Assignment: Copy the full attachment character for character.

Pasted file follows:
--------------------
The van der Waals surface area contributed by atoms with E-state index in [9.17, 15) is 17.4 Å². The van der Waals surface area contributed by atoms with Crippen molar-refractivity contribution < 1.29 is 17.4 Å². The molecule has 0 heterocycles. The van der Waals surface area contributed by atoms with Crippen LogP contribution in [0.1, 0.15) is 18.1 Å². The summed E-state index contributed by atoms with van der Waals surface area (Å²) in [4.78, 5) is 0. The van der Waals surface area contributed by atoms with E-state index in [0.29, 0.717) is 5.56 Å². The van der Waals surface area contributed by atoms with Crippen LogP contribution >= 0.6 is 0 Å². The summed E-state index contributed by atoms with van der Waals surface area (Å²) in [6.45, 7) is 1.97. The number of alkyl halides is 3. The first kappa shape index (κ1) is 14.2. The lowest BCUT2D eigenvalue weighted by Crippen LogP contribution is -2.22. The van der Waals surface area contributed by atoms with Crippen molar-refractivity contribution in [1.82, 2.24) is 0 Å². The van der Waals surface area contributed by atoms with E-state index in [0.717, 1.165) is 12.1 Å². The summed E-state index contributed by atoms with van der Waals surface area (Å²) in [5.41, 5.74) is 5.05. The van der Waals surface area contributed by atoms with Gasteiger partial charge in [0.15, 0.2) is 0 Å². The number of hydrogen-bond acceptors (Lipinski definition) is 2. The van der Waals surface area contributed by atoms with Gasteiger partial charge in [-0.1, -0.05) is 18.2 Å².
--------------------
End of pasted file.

The van der Waals surface area contributed by atoms with E-state index in [9.17, 15) is 17.4 Å². The van der Waals surface area contributed by atoms with Crippen molar-refractivity contribution < 1.29 is 17.4 Å². The molecule has 0 heterocycles. The van der Waals surface area contributed by atoms with Crippen LogP contribution in [0.1, 0.15) is 18.1 Å². The summed E-state index contributed by atoms with van der Waals surface area (Å²) in [4.78, 5) is 0. The van der Waals surface area contributed by atoms with E-state index in [0.29, 0.717) is 5.56 Å². The van der Waals surface area contributed by atoms with Crippen LogP contribution >= 0.6 is 0 Å². The summed E-state index contributed by atoms with van der Waals surface area (Å²) in [6.45, 7) is 1.97. The number of alkyl halides is 3. The first kappa shape index (κ1) is 14.2. The lowest BCUT2D eigenvalue weighted by Crippen LogP contribution is -2.22. The van der Waals surface area contributed by atoms with Crippen molar-refractivity contribution in [1.82, 2.24) is 0 Å². The van der Waals surface area contributed by atoms with E-state index in [0.717, 1.165) is 12.1 Å². The summed E-state index contributed by atoms with van der Waals surface area (Å²) in [5.41, 5.74) is 5.05. The van der Waals surface area contributed by atoms with Gasteiger partial charge in [0.15, 0.2) is 0 Å². The number of hydrogen-bond acceptors (Lipinski definition) is 2. The van der Waals surface area contributed by atoms with Gasteiger partial charge in [-0.1, -0.05) is 18.2 Å².